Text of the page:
Risk undoubtedly plays a major factor in any business today, but for hedge funds in particular, with the complexity surrounding them, risk of any kind should sound alarm bells.
One of the key operational risks that hedge funds face today is spreadsheet risk, which are still common practice but no longer viable in today’s operational environment where transparency and risk mitigation play a major role in the success of a hedge fund’s capital raising efforts.
Both investors and regulators are pushing for more transparency; clients of hedge funds today are not only looking for performance, but detailed reports and an understanding on how performance is achieved – and keeping track of records using spreadsheets is not adequate.
As obvious as it may be, it seems firms are still naive to the common problems associated with spreadsheets.
Although spreadsheets do allow users to modify information simultaneously by more than one user, audit trails around this are not possible since the results of the saved work are merged into one common file. They are also open to viruses, subject to fraud, and most typically, human and mechanical errors are common.
Human errors are particularly placed under the spotlight when it comes to equalisation, where manual entries and calculations are inappropriate and hedge funds using several independent systems or modules for processing different types of administration functions leave plenty of room for errors.
With the danger of making key decisions on potentially inaccurate data and with investors asking for every inch of information in a timely manner, hedge funds must show they have suitable systems and reporting measures in place and can no longer afford to ignore the issue.
And with high profile cases such the Bernie Madoff scandal and several other fraud cases, the pressure to be as accurate and efficient as possible is greater than ever before.
As a result, a number of firms are looking to outsource these requirements to software providers to apply expert technology to meet demands, improve automation, and achieve greater efficiency.
Koger, which provides administration software to hedge funds, understands that transparency is one of the biggest operational issues hedge funds face. Investors want detailed information on everything – and for those firms relying on spreadsheets are open to scrutiny and are deemed to be operating in an inefficient environment.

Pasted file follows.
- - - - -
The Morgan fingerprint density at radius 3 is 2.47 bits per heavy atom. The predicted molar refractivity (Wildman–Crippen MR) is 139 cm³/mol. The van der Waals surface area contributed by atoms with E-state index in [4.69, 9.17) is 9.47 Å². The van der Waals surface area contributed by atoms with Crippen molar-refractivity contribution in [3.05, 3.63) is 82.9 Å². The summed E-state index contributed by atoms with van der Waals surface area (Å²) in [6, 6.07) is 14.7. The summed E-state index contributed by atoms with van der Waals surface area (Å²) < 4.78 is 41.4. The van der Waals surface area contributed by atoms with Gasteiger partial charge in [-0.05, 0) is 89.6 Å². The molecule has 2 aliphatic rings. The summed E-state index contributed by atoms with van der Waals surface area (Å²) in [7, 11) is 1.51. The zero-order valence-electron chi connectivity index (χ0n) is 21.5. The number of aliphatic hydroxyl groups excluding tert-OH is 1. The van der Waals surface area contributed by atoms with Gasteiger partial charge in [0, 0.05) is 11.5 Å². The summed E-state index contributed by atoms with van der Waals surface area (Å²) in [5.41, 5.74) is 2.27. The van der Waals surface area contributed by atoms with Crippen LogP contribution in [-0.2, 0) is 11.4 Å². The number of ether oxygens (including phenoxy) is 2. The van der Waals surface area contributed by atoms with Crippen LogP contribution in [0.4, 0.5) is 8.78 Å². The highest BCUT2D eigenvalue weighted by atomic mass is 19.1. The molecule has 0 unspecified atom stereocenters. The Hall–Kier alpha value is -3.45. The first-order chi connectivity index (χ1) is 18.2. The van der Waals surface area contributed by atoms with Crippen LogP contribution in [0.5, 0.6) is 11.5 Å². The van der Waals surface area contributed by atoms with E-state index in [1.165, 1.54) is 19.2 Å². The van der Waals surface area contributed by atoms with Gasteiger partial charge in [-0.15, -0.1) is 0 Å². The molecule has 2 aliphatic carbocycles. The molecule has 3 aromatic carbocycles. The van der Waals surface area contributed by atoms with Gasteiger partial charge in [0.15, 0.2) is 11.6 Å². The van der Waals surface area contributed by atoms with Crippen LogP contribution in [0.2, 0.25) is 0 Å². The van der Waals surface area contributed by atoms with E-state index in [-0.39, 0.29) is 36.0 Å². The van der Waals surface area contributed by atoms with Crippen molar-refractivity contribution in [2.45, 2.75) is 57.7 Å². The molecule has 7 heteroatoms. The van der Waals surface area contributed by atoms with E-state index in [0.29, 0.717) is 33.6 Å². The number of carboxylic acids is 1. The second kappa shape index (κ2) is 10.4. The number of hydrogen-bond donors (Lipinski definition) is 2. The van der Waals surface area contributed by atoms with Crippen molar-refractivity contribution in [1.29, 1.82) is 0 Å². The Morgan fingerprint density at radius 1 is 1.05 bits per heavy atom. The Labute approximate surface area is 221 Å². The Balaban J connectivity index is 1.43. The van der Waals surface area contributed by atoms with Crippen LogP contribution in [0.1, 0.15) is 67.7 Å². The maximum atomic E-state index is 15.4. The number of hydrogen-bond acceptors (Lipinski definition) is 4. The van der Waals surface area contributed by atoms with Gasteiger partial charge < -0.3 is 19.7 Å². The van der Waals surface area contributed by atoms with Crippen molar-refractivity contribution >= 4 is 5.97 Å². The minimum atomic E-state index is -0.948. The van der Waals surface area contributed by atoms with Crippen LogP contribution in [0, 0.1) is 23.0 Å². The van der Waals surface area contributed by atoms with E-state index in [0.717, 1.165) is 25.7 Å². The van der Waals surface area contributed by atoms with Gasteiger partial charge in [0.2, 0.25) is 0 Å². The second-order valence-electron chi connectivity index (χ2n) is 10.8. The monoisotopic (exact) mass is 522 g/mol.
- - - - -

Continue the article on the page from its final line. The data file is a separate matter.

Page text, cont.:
Hedge funds cannot afford to ignore this, as the costs associated with spreadsheets risk are high and believe it or not can even result in fund failures. Spreadsheets, which involve manual entries and calculations, are not seen as reliable and simply lack integrity. If hedge funds are to continue attracting investors, then it is time to update the working environment.
Lastly, key man risk is an important issue that should not be over looked. These spreadsheets become extremely rich with many formulas to maintain, and it creates a very steep learner curve if a new person steps into the CFO role.
Koger’s transfer agency system, NTAS, for example, is designed to meet the needs of most modern fund complexes and their administrators.
NTAS manages subscriptions, redemptions, reporting, cash management, fund structures, trade processing, compliance and calculation of fees over complex fund structures, but most of all, it eliminates the dependency on spreadsheets by achieving accuracy and efficiency.
It is tailored specifically for the financial services industry, is cost effective, robust, and a scalable solution for the challenges of effective fund administration.
NTAS is already being used a number of financial organisations, mainly third party administrators, and presently a growing number of hedge fund managers are turning to Koger for support. When managers look to reconcile their books against an expert system like NTAS, it’s much more time consuming using excel than it would be using NTAS in-house and shadowing an administrator.
Having a fully automated system on both sides eliminates errors that result in high costs. Partnering with a quality software provider is already gathering momentum in the private equity space and hedge funds are expected to follow suit over the coming months as they strive to succeed in challenging times.